The last post was about how Imbalance of Power needed to be split into two books. I’m happy to say that the first book is off to a good start. It can use a bit more content because I cut an existing sourcebook in half but I’m working on that. The really nice thing is that it’s now exploring some really deep secrets in the setting. For example, the Tanroc Fredar get what amounts to a call out in the main book but without much more to go on for why they’re important. Here we’re revealing them as the puppeteer of the Kelrath nation and what their goals are.
The other thing that’s moving forward is testing an updated system for The Artifact. If the tests go well and this ends up a true improvement, it will call for a 4th edition of the game. There are advantages and disadvantages to the changes being made but the big push is for simplicity. The Artifact’s system has a lot of really fine gears that I love. It does slow play a bit though and can look scary to starting players. The scariness usually lasts about thirty minutes but if I can make that ten, it’s going to improve how many people pick up the game and play it.
So that’s what’s up. I’ve been quiet here mainly because of getting Jump Temp made and out the door. Now we’re testing the new system and using it in an old game that I’m reviving called Lojec Redemption. In fact LR played a big role in inspiring The Artifact and now it may do it again by being the test bed for a streamlined system. Thanks LR!
I’ve been working on a sourcebook for The Artifact for a long time. I’ve written about it before, it was actually the first sourcebook I started on for the game. A few things about it bugged me but I couldn’t really figure out why.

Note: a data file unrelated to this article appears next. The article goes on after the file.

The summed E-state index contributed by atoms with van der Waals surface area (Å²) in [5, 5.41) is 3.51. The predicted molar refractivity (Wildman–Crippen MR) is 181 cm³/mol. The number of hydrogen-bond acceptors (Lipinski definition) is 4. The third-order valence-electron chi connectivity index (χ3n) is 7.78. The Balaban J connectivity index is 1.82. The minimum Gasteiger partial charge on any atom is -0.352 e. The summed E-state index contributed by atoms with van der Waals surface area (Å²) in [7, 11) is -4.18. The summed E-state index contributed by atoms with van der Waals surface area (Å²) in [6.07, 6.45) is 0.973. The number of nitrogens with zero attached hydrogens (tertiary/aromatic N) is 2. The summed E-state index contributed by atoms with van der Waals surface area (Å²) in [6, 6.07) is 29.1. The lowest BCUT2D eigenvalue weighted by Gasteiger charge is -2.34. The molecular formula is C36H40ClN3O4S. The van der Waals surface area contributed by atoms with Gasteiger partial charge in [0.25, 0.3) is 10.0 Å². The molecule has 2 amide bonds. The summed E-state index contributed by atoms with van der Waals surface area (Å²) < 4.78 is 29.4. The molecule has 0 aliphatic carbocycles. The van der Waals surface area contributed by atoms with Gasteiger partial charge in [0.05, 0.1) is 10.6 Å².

I started to hate the introduction I wrote many years ago. It sounded weird, something was just off about it but I didn’t know exactly what. Slowly I realized that I was telling more than showing. Writing advice always says to show the reader what’s going on with action and not just tell them with exposition.
So I tried rewriting the introduction, again and again. Nothing seemed to work and it puzzled me. I’ve written a bit over the years and I’ve never had to rewrite this much. Sure I’ve written things that weren’t the greatest but this stunk and continued to stink.
Recently I realized why I wasn’t making progress. Because the sourcebook is chronological, it picks up The Artifact’s story five years down the line, it’s a mismatch of events that happen without a particular theme. In my mind, I just assumed that picking up the story and carrying it forward would simply work. That’s not how it happened though. There are a lot of cool things going on in the sourcebook but they head in two different directions and it’s nearly impossible to tie them together. I have two main themes going on, the advancement of Earth’s forces and the advancement and the Chezbah. I’ve developed them, fleshed them out, improved them but they were always fighting for attention and pulling against each other.
What I may have to do is split them into two separate books. I’m not sure I have enough content for each, but thinking about them individually might help build on what’s already there. Honestly some of the content is really huge to the setting and needs more attention but was always fighting for narrative space. I can already see some places where each theme would benefit greatly by being given more attention individually. It would be cool to release them as companion books.
Well, the case of the unwritable sourcebook is one mystery that I think I’m on the track to solving. Remember theme is important, find yours early and avoid a twenty year problem like I’ve got myself stuck in. Lets see what happens.